Definition

HSM (Hierarchical Storage Management)

HSM (Hierarchical Storage Management) is policy-based management of file backup and archiving in a way that uses storage devices economically and without the user needing to be aware of when files are being retrieved from backup storage media. Although HSM can be implemented on a standalone system, it is more frequently used in the distributed network of an enterprise. The hierarchy represents different types of storage media, such as redundant array of independent disks systems, optical storage, or tape, each type representing a different level of cost and speed of retrieval when access is needed. For example, as a file ages in an archive, it can be automatically moved to a slower but less expensive form of storage. Using an HSM product, an administrator can establish and state guidelines for how often different kinds of files are to be copied to a backup storage device. Once the guideline has been set up, the HSM software manages everything automatically.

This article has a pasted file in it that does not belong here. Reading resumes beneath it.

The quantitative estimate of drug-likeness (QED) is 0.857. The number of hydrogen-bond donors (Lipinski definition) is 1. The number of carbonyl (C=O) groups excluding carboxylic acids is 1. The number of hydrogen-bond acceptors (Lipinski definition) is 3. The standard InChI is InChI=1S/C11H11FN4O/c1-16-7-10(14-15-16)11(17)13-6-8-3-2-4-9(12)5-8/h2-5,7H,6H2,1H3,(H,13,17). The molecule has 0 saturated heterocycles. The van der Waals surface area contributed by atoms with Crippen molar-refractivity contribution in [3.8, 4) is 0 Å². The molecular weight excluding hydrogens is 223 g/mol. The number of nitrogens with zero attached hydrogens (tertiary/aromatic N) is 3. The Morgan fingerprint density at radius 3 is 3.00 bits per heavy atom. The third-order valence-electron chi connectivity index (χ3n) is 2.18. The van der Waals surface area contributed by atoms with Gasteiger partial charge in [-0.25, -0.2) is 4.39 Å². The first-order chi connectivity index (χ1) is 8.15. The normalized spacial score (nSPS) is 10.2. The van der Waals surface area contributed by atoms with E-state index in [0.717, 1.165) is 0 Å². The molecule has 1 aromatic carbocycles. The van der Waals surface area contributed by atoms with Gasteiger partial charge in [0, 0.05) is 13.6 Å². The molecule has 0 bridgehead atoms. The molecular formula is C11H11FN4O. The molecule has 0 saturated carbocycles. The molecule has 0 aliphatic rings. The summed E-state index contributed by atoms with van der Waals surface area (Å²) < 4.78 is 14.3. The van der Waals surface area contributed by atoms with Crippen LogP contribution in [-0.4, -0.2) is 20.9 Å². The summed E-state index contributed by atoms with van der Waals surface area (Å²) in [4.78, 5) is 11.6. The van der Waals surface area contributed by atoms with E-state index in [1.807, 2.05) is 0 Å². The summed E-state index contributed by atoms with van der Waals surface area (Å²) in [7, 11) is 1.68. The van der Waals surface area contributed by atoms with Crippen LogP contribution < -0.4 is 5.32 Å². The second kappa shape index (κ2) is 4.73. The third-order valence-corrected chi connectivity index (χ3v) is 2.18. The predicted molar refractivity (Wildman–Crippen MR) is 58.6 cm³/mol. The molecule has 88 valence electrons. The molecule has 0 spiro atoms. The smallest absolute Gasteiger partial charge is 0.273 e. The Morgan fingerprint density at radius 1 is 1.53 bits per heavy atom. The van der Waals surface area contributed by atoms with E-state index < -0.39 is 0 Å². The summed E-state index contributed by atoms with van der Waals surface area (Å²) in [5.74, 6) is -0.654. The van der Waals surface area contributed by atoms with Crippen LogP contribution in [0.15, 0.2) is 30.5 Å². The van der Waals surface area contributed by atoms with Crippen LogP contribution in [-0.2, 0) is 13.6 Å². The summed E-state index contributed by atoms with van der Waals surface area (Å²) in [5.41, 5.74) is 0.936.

HSM adds to archiving and file protection for disaster recovery the capability to manage storage devices efficiently, especially in large-scale user environments where storage costs can mount rapidly. It also enables the automation of backup, archiving, and migration to the hierarchy of storage devices in a way that frees users from having to be aware of the storage policies. Older files can automatically be moved to less expensive storage. If needed, they appear to be immediately accessible and can be restored transparently from the backup storage medium. The apparently available files are known as stubs and point to the real location of the file in backup storage. The process of moving files from one storage medium to another is known as migration.

An administrator can set high and low thresholds for hard disk capacity that HSM software will use to decide when to migrate older or less-frequently used files to another medium. Certain file types, such as executable files (programs), can be excluded from those to be migrated.

Contributor(s): Gaston Navea
This was last updated in April 2005
Posted by: Margaret Rouse

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